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Screening for resistance to potato cyst nematode in Australian potato cultivars and alternative solanaceous hosts
journal contributionposted on 2012-09-01, 00:00 authored by Robert FaggianRobert Faggian, A Powell, A Slater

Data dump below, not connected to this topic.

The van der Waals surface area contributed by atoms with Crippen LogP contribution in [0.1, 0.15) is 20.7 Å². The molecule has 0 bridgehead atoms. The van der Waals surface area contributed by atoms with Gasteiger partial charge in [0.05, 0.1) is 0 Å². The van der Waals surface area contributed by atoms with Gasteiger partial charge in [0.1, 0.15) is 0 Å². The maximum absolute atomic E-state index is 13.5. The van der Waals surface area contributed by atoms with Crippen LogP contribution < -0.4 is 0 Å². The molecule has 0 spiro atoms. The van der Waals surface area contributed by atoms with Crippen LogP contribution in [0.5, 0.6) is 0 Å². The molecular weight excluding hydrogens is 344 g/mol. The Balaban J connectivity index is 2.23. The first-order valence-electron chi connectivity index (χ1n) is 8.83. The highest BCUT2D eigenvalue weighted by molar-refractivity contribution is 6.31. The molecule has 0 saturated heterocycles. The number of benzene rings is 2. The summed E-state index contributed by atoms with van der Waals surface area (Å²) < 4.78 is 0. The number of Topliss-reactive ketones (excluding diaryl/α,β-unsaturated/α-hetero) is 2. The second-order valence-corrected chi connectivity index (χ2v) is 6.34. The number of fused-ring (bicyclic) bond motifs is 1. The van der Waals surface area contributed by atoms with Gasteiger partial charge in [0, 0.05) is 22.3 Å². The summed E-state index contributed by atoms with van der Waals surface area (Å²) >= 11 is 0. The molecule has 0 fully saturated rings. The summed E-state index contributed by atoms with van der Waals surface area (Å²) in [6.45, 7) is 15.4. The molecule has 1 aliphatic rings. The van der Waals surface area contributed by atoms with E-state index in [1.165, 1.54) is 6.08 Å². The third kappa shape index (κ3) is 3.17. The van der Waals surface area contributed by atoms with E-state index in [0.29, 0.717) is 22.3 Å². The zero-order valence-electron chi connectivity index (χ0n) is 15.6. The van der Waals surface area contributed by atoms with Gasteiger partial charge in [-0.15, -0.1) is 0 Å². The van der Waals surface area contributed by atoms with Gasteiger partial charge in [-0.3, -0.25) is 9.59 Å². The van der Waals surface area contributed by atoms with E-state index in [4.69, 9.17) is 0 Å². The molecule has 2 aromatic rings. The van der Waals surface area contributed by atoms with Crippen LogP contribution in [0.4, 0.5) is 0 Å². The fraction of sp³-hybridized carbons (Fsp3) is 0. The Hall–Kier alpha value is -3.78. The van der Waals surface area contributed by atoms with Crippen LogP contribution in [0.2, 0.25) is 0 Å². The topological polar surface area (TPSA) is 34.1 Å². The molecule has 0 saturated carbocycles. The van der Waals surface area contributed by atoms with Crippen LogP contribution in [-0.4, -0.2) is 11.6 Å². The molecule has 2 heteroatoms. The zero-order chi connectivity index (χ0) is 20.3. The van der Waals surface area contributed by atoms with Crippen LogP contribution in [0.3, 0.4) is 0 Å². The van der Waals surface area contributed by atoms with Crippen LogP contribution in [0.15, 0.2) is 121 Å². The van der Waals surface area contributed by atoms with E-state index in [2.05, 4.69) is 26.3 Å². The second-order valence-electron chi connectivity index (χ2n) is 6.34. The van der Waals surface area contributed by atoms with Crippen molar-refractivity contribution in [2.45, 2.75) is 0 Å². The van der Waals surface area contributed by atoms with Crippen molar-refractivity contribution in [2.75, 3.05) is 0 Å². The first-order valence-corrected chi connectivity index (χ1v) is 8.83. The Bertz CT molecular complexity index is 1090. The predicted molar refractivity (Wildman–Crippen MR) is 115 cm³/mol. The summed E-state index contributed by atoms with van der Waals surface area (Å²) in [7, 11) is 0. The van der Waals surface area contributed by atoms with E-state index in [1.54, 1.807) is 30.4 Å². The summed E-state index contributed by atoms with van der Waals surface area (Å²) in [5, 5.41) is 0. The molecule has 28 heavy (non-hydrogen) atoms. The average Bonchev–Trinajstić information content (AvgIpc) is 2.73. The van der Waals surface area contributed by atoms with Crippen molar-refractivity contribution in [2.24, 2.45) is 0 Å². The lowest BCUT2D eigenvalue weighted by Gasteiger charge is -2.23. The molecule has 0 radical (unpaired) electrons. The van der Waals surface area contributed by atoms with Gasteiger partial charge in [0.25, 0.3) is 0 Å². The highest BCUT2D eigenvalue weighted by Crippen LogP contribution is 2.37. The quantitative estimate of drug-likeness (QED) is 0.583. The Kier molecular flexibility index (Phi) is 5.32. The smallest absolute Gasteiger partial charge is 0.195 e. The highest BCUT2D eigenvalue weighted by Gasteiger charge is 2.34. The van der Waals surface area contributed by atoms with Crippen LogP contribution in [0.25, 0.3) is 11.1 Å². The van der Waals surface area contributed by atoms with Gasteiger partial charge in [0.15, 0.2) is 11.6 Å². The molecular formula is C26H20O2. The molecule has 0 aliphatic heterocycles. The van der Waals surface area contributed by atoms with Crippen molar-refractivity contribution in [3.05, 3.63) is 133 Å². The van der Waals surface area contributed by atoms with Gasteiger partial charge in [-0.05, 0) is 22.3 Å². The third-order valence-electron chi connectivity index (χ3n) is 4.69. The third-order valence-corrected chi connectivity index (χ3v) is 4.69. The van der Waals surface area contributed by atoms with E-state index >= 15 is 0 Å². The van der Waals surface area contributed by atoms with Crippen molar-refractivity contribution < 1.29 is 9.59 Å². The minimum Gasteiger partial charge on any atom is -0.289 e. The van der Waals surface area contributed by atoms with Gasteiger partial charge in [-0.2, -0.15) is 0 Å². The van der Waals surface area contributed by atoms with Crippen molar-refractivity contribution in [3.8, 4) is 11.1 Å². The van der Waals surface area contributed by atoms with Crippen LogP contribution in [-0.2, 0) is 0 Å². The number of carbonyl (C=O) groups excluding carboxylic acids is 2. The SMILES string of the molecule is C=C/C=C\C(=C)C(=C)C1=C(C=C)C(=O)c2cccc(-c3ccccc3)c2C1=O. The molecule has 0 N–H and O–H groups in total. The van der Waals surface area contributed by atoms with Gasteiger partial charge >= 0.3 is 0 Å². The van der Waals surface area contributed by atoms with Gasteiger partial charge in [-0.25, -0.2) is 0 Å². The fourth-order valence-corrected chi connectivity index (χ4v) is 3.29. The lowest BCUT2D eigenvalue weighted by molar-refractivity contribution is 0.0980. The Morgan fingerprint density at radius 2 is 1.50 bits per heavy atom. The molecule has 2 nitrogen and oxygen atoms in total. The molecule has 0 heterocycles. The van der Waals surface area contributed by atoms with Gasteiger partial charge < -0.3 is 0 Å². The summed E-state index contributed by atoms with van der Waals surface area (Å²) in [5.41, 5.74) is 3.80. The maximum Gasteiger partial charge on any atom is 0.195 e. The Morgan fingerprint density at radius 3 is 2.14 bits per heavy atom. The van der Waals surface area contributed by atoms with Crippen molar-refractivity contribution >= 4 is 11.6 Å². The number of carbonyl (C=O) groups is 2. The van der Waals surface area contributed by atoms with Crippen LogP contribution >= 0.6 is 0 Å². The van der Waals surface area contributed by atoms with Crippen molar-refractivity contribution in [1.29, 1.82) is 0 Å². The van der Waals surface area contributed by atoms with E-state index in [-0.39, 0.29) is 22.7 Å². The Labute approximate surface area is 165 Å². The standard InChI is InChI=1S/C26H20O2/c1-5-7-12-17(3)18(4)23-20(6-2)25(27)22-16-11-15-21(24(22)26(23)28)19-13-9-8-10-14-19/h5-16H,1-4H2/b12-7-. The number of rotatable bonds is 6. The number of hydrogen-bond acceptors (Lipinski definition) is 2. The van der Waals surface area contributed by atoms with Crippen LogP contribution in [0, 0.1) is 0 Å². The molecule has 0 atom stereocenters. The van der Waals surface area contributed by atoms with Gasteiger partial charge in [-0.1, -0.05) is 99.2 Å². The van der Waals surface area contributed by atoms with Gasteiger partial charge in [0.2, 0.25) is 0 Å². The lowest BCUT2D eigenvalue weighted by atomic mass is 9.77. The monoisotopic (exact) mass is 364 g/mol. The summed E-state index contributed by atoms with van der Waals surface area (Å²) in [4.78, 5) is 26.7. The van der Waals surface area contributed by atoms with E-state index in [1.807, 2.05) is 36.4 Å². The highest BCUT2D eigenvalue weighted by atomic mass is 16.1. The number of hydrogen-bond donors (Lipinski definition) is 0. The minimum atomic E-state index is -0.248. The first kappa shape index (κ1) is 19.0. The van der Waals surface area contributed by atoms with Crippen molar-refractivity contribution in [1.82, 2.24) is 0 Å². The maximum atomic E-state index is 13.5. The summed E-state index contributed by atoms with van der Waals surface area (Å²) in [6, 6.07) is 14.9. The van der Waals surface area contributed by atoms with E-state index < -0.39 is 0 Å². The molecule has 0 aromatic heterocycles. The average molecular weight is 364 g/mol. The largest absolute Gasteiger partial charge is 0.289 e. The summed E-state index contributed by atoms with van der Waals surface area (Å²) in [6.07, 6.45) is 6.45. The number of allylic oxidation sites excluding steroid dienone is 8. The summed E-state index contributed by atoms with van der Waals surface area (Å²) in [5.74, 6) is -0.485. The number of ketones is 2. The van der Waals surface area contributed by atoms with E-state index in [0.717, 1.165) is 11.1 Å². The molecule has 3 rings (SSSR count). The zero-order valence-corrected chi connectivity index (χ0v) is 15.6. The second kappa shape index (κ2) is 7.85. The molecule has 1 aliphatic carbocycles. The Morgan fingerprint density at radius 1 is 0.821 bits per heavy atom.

The potato cyst nematodes (PCN), Globodera rostochiensis (Woll.) and G. pallida (Stone), are major pests of ware and seed potato (Solanum tuberosum L.) crops worldwide and severely impact the movement of potatoes around the globe through quarantine restrictions. In Australia, only G. rostochiensis has been discovered, on four separate occasions between 1986 and 2008. The infested areas are the subject of strict regulation and quarantine procedures and while they are considered to be contained, managing nematode populations remains a priority. This study has identified the G. rostochiensis Ro1 resistance-status of potato cultivars currently grown by Australian potato growers, and new cultivars emerging from the Australian Potato Breeding Program. Resistance was assessed by a simple and robust procedure carried out in a purpose-built quarantine facility. Of the 24 potato cultivars grown in the affected Koo Wee Rup district in 2004, 10 were resistant to nematode infestation, including the locally important cultivar Atlantic. Other cultivars important to the Victorian and Australian potato industry, such as Kennebec, Desiree, Sebago and Coliban, were classified as susceptible. Importantly, this study provided evidence that the Koo Wee Rup PCN population was able to complete its lifecycle on the native plant species, S. aviculare (kangaroo apple), potentially acting as an alternate host and spreading PCN among potato crops.